Sixth grade conversation about sex.
Ryan: Those who don’t have sex become mountain climbers, right?
Sahana and I stare blankly at him for a few seconds before we ask, “Why do you say that?”
His logic: Well, you know they have regrets and they want to spend time in the mountains, climbing rocks. They could also be divorced. Then the men grow a beard. Uncle ______ climbed rocks till he got married and had a baby!
This was hilarious. Sahana and I could not stop laughing much to Ryan’s chagrin.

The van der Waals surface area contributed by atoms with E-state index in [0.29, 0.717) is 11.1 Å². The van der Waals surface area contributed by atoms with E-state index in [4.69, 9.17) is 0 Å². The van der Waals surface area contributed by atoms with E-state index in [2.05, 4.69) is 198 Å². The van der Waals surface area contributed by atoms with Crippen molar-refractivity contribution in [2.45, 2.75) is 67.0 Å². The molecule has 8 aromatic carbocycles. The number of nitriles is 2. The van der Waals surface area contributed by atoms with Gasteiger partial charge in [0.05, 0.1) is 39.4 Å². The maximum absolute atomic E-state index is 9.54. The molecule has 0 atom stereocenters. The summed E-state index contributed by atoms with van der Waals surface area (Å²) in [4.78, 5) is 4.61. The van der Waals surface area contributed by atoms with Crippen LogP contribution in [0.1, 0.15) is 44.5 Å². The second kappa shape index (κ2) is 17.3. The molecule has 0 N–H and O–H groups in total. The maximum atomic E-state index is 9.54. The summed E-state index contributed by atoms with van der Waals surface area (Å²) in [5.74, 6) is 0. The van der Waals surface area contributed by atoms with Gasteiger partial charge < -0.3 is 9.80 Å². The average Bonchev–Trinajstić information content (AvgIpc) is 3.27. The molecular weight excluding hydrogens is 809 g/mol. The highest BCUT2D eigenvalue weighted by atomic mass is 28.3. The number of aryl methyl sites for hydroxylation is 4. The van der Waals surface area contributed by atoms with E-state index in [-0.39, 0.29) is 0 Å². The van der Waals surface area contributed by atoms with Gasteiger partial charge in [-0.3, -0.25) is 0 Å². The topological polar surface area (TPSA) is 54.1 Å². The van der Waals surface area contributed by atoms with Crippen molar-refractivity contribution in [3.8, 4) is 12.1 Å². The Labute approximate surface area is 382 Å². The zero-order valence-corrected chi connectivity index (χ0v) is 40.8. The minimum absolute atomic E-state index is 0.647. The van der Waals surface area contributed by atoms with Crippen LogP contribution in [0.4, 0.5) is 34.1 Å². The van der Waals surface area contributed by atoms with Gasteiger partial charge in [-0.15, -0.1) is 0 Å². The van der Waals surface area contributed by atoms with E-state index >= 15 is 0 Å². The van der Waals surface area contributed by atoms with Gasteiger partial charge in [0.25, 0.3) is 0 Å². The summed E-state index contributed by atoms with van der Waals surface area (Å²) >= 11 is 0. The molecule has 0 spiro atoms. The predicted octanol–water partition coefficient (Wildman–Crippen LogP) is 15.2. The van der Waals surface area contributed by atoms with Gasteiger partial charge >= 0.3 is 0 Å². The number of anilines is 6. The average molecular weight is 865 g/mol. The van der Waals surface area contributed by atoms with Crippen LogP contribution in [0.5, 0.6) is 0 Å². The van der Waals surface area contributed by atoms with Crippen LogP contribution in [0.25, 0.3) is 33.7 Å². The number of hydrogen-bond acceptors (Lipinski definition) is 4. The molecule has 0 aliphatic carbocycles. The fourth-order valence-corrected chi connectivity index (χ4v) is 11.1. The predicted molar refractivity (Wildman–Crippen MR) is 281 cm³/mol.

Since he could talk, Ryan has had insightful observations on life. They were cute but also poignant. In most parents teacher conferences we were told he brings in an aspect into conversation that is out of the box. And that makes the conversation very interesting. The boy is seventeen now. Constant chatter has given way to grunts and monosyllabic responses to my queries. But I have found if I simply be in his presence without asking questions about school and academics he opens up. I see a glimmer of the little boy who, at the age of 4, sided with an errant pigeon (Don’t Let the Pigeon Drive the Bus by Mo Wilhelm) who was making all sorts of mistakes while driving and should not have been behind the wheels. 4 year old Ryan went against the general consensus of other 4 year olds in a book reading session at the library. The pigeon should be allowed to drive because everyone deserves a second chance.